How do you relocate an individual who lacks capacity to another jurisdiction?
The case of Re UR  EWCOP 10 concerned a 68-year-old woman who had been born in Poland and moved to UK when she was 20. For the last 9 months had been consistently expressing her wish to leave the UK where she was living in a care home and to return to Poland to her family.
The case set out as a s.21 challenge to DoLS relating to the care home where P was residing, however Mr Justice Hayden’s focus soon turned to the issue of whether it was in P’s best interests to remain in her care home in the UK, or leave the UK permanently to return to Poland.
Mr Justice Hayden concluded that it was in P’s best interest to return to Poland stating that it “broadens P’s social horizons, returns her to her family and relocates her to her homeland”. Mr Justice Hayden hailed the preparation and presentation of this case by the professionals involved as a “beacon of good practice”. He helpfully generated a useful checklist of the practical issues that should be considered by professionals in similar circumstances:
i. Liaison with the relevant Embassy/ Consulate (in the first instance) to ascertain what guidance and assistance can be provided;
ii. Evidence as to physical health to travel (GP);
iii. Evidence as to mental health to travel (psychiatrist);
iv. Legal opinion regarding citizenship, benefit entitlement, health and social care provision in the relevant country, and such other issues relevant to the case;
v. Consideration of any applications that need to be made as a consequence of any legal opinion provided;
vi. Independent social work evidence regarding the viability of the proposed package of care in the relevant country if such evidence cannot be provided by the parties to the proceedings or a direction under section 49 MCA;
vii. Confirmation of travel costings from the commissioners of the care package, both in relation to P and any carers that may need to travel with them (who will pay?);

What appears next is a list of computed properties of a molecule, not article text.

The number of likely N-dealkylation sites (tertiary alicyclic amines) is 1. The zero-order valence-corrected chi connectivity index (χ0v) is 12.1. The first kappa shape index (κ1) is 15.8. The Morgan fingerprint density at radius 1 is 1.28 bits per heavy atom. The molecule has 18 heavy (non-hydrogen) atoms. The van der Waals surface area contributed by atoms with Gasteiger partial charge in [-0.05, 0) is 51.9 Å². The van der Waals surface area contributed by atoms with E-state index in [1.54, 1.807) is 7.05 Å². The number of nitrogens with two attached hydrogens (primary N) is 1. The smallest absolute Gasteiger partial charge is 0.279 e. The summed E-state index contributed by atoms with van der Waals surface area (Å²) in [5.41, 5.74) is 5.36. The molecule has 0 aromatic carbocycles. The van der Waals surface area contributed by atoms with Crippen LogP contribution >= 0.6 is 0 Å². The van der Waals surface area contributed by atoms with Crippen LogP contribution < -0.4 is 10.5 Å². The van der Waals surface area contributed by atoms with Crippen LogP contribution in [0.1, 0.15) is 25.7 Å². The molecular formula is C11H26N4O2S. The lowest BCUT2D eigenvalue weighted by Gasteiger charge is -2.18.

viii. Confirmation that the necessary medication/ care will be available during travel from the UK/ for the immediate future in the new country
ix. Transition plan/ care plan, to include a contingency plan and how the matter should return to court in the event of an emergency in implementing the proposed plan;
x. Best interest evidence from the relevant commissioners;
xi. Wishes and feelings evidence;
xii. Residual orders to allow the plan to be implemented, including single issue financial orders regarding opening/closing of UK bank accounts, the purchasing of essential items to travel (if necessary);
xiii. Covid-19 considerations prior to travel (if applicable)
The case was heard in January 2021 and therefore Mr Justice Hayden also had to consider the impact of Covid-19 on P travelling from the UK to Poland. Interestingly, Mr Justice Hayden was clear that P was not prevented from returning to Poland by the restrictions and her carers could also accompany her as they were acting in a “work capacity”.
Important factors also considered were that in this case P had financial wherewithal to fund her own package of care, had a great support network in place and her wish to return home was “striking and unambiguous”.
Although this case concerned an individual habitually resident in the UK – it is still useful for considering situations where P is to return to the UK from abroad. At Anthony Gold we are already utilising Mr Justice Hayden’s checklist in an application to the Court for P to relocate from Switzerland to the UK.
*Disclaimer: The information on the Anthony Gold website is for general information only and reflects the position at the date of publication. It does not constitute legal advice and should not be treated as such. It is provided without any representations or warranties, express or implied.*